Do you know what Wall Street did on Friday? Well, let me tell you.
They set out to scapegoat Donald Trump for a projected increase in the U.S. deficit, that’s what they did.
That’s according to some folks who swear to Christ that everything – everything, I tell you! – is a conspiracy designed to undermine the presidency.
And I’m serious, there are people out there today literally suggesting that Wall Street is now engaged in a meritless (and thereby deliberately nefarious) attempt to blame Trump for the ballooning deficit which apparently, isn’t his fault.
The reason it’s ridiculous to suggest that Wall Street’s revised Treasury issuance projections (which of course cite the tax plan) are somehow an attempt to unjustifiably blame Trump is the same reason it’s ridiculous to suggest that the media is out to get the President: Wall Street is simply stating facts about what the tax bill means just like the media is simply reporting what Trump actually said and/or did.
One of the banks out on Friday revising up their projections for Treasury issuance is Goldman and there’s a super-ridiculous narrative floating around about how, by citing the tax plan, the bank is trying to shield the Fed from criticism for its role in effectively enabling fiscal irresponsibility over the years.
Anyone see what’s ridiculous about that narrative? Yeah, we do too.
What’s ridiculous about that narrative is that the architects of Trump’s tax plan (Cohn and Mnuchin) used to work at Goldman. So if Goldman is out to shield former employees – like say Bill Dudley – from blame for a rising deficit, one imagines Cohn and Mnuchin are like “hey, what the fuck?” because after all, they’re former Goldmanites too and Goldman cites their tax plan as the proximate cause for the forthcoming flood of new debt issuance.
So when you hear conspiracy theories about upwardly revised projections with regard to Treasury supply, just know that there is no conspiracy. There is just reality. And the reality is this, via Gary Cohn and Steve Mnuchin’s former employer:
We expect the budget deficit to rise. We project a deficit of $750bn (3.7% of GDP) in FY2018 and $1050bn (5%) in FY2019, compared with $666bn (3.5%) in FY2017 (line 1 of the table in Exhibit 1).
The main factor behind the increase in the deficit we expect is the recently enacted tax legislation, which more than offsets the fiscal effects of an improving economy.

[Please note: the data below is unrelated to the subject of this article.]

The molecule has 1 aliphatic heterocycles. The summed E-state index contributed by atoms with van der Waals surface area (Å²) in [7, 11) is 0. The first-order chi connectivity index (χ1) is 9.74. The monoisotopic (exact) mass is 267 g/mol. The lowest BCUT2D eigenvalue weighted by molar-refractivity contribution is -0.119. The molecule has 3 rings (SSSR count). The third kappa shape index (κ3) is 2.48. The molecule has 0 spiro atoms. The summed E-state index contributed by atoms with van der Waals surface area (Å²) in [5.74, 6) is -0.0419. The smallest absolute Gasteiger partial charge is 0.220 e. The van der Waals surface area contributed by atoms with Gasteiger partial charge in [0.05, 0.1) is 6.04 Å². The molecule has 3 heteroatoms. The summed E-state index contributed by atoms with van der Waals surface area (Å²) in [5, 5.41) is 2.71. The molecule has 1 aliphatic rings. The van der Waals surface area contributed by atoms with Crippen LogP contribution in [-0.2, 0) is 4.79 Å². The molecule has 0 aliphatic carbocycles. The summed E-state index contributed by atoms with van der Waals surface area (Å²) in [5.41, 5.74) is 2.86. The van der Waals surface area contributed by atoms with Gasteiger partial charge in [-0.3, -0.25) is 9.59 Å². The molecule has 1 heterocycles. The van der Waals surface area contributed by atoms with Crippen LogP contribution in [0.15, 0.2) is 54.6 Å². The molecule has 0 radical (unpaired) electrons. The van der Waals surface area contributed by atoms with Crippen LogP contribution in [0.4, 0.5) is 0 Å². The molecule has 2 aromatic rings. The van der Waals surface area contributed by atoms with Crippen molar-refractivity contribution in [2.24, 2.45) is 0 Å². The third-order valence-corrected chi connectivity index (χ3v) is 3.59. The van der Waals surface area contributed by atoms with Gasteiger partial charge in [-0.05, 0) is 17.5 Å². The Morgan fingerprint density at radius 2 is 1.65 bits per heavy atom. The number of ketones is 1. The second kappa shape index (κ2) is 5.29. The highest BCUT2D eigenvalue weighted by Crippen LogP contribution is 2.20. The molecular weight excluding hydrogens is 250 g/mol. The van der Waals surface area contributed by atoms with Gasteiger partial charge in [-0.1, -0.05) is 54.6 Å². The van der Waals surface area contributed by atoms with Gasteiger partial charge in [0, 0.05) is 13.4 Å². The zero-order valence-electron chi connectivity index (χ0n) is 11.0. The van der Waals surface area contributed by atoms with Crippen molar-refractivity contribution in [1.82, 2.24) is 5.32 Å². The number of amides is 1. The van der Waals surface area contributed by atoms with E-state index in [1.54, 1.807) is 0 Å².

See that bolded bit? Yeah, that’s the reality of the tax plan put forth by the “fiscally responsible” GOP. A tax plan that Right-wingers have spent the last two months bending over backwards to defend against charges that it doesn’t reflect the type of fiscal rectitude befitting of the Republican party.
Here’s Goldman’s estimates of net bill issuance plus gross issuance by security through 2021:
Oddly enough, BofAML agrees with Goldman.
Of course the “oddly enough” bit there is sarcasm because again, there is nothing ambiguous here. The tax plan is going to balloon the deficit and is not going to pay for itself. Point blank, period. Here’s BofAML:
We expect the Tax Cuts and Jobs Act to boost near-term growth and worsen the US deficit outlook.
We now expect the US budget balance in FY18 and FY19 to be -$790bn and -$1,050bn vs -$645bn and -$689bn, previously. Our new budget deficit figures take into account both the tax plan and other fiscal policy developments.
The higher deficit projections are likely to further increase Treasury borrowing needs. We expect the Treasury to raise a net $618bn and $905bn vs current coupon sizes in FY18 and FY19 due to the deficit and Fed portfolio unwind. Although issuance should be concentrated at the front-end and belly of the curve, we estimate the supply magnitude and modest increases to 10s and bonds will raise 10Y duration equivalent supply nearly $200bn (Chart of the Day).
See how this works? It isn’t complicated. It’s numbers. Math. Facts. Reality.
What isn’t entirely clear is what’s going to happen in an environment of increased supply now that the Fed is letting its balanced sheet rolloff and now that there are questions about the extent to which China will continue to prop up the market.
At the very least, the above argues for higher rates and in the event that translates into an increase in bond market vol. and a concurrent drawdown in equities (i.e. “a tantrum”), Donald Trump will have no one but himself to blame for saddling America with more debt in order to finance tax cuts for himself and all of the rich friends he swears he doesn’t have.
And when that day comes, Trump will have to own the market correction just like he’s Twitter-owned the market rally.
To that, we would say the same thing that we would say to anyone who might have tried to suggest on Friday that the numbers shown above somehow aren’t related to Trump and who might now be irritated at us for calling out the bullshit: “you made your bed, now sleep.”